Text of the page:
3) RSI-based Strategy This latter strategy is based on a more complex indicator called ’RSI’ (Relative Strength Index) wilder (). It is considered a measure of the stock’s recent trading strength and its definition is: , where is the ratio between the sum of the positive returns and the sum of the negative returns occurred during the last days before . Once calculated the RSI index for all the days included in a given time-window of length immediately preceding the time , the trader which follows the RSI strategy makes his/her prediction on the basis of a possible reversal of the market trend, revealed by the so called ’divergence’ between the original FTSE UK All-Share series and the new RSI one (see wilder () for more details). In our simplified model, the presence of such a divergence translates into a change in the prediction of the sign, depending on the ’bullish or ’bearish’ trend of the previous days. In the following simulations we will choose days, since - again - this value is one of the mostly used in RSI-based actual trading strategies murphy ().
In Fig.4 we report a first comparison of the simulations results for our three strategies, applied to the FTSE UK All-Share series. In particular, we test the performance of the strategies by dividing the whole series into a sequence of trading windows of equal size (in days) and evaluating the number of wins for each strategy inside each window while the traders move along the series day by day, from to . This procedure, varying , allows us to explore the behavior of the various strategies at several time scales (ranging, approximatively, from months to years). In the first row of Fig.4 we plot the volatility of the FTSE UK All-Share index, calculated for increasing values of : from left to right, we consider , , and windows with size equal to, respectively, , , and days. In the three rows below we plot, in correspondence of the same windows configurations, the values of the percentage of wins for the three strategies within each window, averaged over different runs (in this first set of simulations such an average is meaningful only for the random strategy, since the other two strategies are completely deterministic, once fixed their characteristic parameters and the trading series).
Differences between the Random strategy (RND, second row) and the two standard trading strategies (MOM and RSI, third and fourth row) are evident.
Actually, at any time scale (but in particular for large values of ), the RND appears much less fluctuating (i.e. less risky) than the others. Furthermore, MOM and RSI performances seem to behave slightly worse than the RND one at the beginning and at the end of the whole FTSE UK All-Share series, i.e. when the market behavior is more intermittent - as shown by the correspondent higher volatility.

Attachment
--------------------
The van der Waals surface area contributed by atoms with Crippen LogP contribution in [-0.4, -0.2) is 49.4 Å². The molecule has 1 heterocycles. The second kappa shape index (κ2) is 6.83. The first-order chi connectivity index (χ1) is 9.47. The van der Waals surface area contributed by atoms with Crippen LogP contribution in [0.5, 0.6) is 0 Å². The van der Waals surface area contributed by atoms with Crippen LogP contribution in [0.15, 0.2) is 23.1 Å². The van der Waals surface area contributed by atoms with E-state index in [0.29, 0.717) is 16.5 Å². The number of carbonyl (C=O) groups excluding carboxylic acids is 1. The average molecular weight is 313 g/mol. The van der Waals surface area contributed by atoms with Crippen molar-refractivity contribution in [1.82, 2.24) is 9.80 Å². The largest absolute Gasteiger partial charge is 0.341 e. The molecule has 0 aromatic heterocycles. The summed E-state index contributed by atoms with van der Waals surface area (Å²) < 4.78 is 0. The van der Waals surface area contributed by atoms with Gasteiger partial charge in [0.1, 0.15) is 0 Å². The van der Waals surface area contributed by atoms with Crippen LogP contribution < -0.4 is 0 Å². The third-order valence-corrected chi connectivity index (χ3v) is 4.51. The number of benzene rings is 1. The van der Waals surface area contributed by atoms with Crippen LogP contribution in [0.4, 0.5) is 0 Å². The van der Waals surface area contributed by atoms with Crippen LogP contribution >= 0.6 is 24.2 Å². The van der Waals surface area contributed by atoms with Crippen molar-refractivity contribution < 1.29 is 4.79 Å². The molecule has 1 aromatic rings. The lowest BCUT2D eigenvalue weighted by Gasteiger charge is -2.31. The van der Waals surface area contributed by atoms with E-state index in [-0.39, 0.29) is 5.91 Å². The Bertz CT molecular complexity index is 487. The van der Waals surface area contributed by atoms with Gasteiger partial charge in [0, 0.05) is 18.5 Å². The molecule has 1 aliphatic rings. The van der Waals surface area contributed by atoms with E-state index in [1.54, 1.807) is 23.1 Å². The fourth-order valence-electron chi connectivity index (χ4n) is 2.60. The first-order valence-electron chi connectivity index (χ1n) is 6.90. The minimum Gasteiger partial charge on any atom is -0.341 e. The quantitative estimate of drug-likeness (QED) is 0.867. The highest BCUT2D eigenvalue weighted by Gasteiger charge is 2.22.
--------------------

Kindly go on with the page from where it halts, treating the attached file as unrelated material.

In Fig.5 we can better appreciate this quite surprising result by observing, in panel (a), the percentage of wins for the three strategies averaged over all the windows in each one of several configurations with different (ranging from to with step ) and, in panel (b), the correspondent standard deviations. From the first histogram it appears that the average gains of the three strategies are comparable and restricted in a narrow band just below the of wins, with a slight advantage of the RND one (which, however, could depend on the trading series chosen for the analysis). At the same time, the second histogram confirms the higher stability of the random strategy over the other ones. The fact that none of the three strategies overcomes the threshold of could seem paradoxical, but we stress that this is true only averaging over the whole FTSE UK All-Share series, whereas, of course, they can exceed that threshold within single trading windows, as also visible in Fig.4. These findings seem to suggest that - as also observed by Taleb Taleb () - the success of a trading strategy at a small time scale would probably depend much more on luck than on the real effectiveness of the adopted algorithm, since on a large time scale its performance is comparable with (or, as in this case, even worse than) a random one.
At this point, following the results surveyed in the previous section, one may suspect that the introduction of some randomness into the standard, otherwise deterministic, trading strategies (MOM and RSI), could play a beneficial role. In the next figures we actually show that this is indeed the case.